Thursday, 3 August 2017

Grantham Buy-To-Let Predictions up to 2037

On several occasions over the last few months in my Grantham Property Blog, I predicted that the rate of rental inflation (i.e. how much rents are rising by) had eased over the last year. At the same time  I felt that in some parts the UK, rents had actually dropped for the first time in over eight years. Recent research backs up this prediction.

Rents in Grantham only grew by 3.3% in the last 12 months for new tenancy’s ( i.e.  not existing tenants experiencing rental increases from their existing landlord). When we compare that current rate with the historical rental inflation in Grantham, an interesting pattern emerges..

·      2016  - Rental Inflation in Grantham was 7.9%
·      2015 - Rental Inflation in Grantham was 3.0%
·      2014  - Rental Inflation in Grantham was 3.9%

The reason behind this change depends on which side of the demand/supply equation you are looking from. On the demand side (from the tenants point of view) there is the uncertainty of Brexit and the fact salaries are not keeping up with inflation for the first time in three years. Critically this means tenants have less disposable income to pay their rent. As an aside, it is interesting to note that nationally, rent account for 29% of a tenant’s take home pay (Denton House).

On the supply side of the equation (landlords point of view), Brexit also creates uncertainty. However, the biggest issue was a massive upsurge of new rental properties coming on to the market in late 2016, caused by George Osborne’s new 3% stamp duty tax for landlords in the first part of 2016. This meant a lot of new rental properties were ‘dropped’ on to the rental market all at the same time. The greater choice of rental properties for tenants curtailed rental growth / inflation. This was compounded with a slight softening of Grantham property prices.  Figures from Bank of England suggested first time buyers rose over the last 12 months, as some were more inclined to buy instead of rent. Together. these factors played a part in the ongoing moderation of rental growth.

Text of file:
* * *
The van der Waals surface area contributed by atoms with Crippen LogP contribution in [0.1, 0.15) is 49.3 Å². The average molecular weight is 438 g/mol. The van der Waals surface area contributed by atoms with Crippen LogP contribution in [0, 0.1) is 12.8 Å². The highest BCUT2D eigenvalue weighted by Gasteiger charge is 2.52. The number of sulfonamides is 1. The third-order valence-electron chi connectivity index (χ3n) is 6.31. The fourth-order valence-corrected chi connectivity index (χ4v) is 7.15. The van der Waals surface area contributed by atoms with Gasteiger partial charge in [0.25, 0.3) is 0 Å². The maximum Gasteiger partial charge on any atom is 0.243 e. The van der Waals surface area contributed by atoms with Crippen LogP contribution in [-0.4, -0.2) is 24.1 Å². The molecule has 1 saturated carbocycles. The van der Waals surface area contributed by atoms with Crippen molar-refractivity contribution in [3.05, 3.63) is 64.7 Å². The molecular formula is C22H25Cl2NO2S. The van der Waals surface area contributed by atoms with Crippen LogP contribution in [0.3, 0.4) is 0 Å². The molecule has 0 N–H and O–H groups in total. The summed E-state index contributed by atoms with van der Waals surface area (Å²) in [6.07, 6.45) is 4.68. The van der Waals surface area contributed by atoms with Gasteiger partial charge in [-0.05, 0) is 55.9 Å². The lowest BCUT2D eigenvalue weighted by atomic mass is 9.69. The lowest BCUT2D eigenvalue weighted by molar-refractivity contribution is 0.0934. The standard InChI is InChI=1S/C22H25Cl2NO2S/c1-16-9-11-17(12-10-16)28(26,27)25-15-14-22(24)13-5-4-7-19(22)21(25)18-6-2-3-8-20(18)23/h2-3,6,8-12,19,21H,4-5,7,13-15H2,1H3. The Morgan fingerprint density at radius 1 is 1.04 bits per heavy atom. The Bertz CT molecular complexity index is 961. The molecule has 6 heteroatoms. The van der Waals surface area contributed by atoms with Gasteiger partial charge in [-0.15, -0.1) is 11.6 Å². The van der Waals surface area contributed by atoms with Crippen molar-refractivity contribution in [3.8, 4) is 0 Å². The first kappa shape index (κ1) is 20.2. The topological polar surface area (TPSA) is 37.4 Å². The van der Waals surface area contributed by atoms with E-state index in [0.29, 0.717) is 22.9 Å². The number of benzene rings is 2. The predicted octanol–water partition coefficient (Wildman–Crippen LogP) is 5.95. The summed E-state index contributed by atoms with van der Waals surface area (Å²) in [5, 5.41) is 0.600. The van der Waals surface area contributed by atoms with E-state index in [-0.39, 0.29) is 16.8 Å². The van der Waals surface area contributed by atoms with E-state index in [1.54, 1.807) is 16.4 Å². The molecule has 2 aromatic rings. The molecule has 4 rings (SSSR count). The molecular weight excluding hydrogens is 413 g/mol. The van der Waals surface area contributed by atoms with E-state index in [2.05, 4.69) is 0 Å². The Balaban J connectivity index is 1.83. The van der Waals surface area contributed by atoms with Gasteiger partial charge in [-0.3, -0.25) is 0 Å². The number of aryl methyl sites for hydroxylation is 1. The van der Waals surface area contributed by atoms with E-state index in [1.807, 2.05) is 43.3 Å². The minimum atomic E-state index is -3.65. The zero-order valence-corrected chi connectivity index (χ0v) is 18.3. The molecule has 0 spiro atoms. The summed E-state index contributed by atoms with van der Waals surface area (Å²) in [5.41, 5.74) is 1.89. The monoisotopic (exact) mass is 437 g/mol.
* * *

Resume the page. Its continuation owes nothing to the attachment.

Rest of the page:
The lead up to the General Election in May didn’t help, after all people don’t like doubt and uncertainty. So now we have a mandate for going forward for the next 5 years, that has removed the block tenants were having in order to make the decision to move home.

Whether it ‘hard’ or ‘soft’ Brexit negotiations (and with the Election result the Tory’s might have to be ‘softer’ on those negotiations), the simple fact is, we aren’t building enough properties for us to live in. Both in Grantham, the East Midlands and the wider UK long-term population trends imply that rents will soon be growing faster than inflation again. Look at the projections by the Office of National Statistics.

Population Estimates for South Kesteven District Council over the next 20 years
2016 (actual)

Tenants will still require a vibrant and growing rented sector to deliver them with housing options in a timely manner. As the population grows in Grantham and wider afield any restriction to the supply of rental properties, (brought about by poor returns for landlords) cannot be in the long term best interest of tenants. Simply put rents must go up!

The fact is this, I see this as a short-term blip, and rents will continue to grow in the coming years. With rents only accounting for 29% of disposable income of tenants, the ability for most tenants to absorb a rent increase does exist.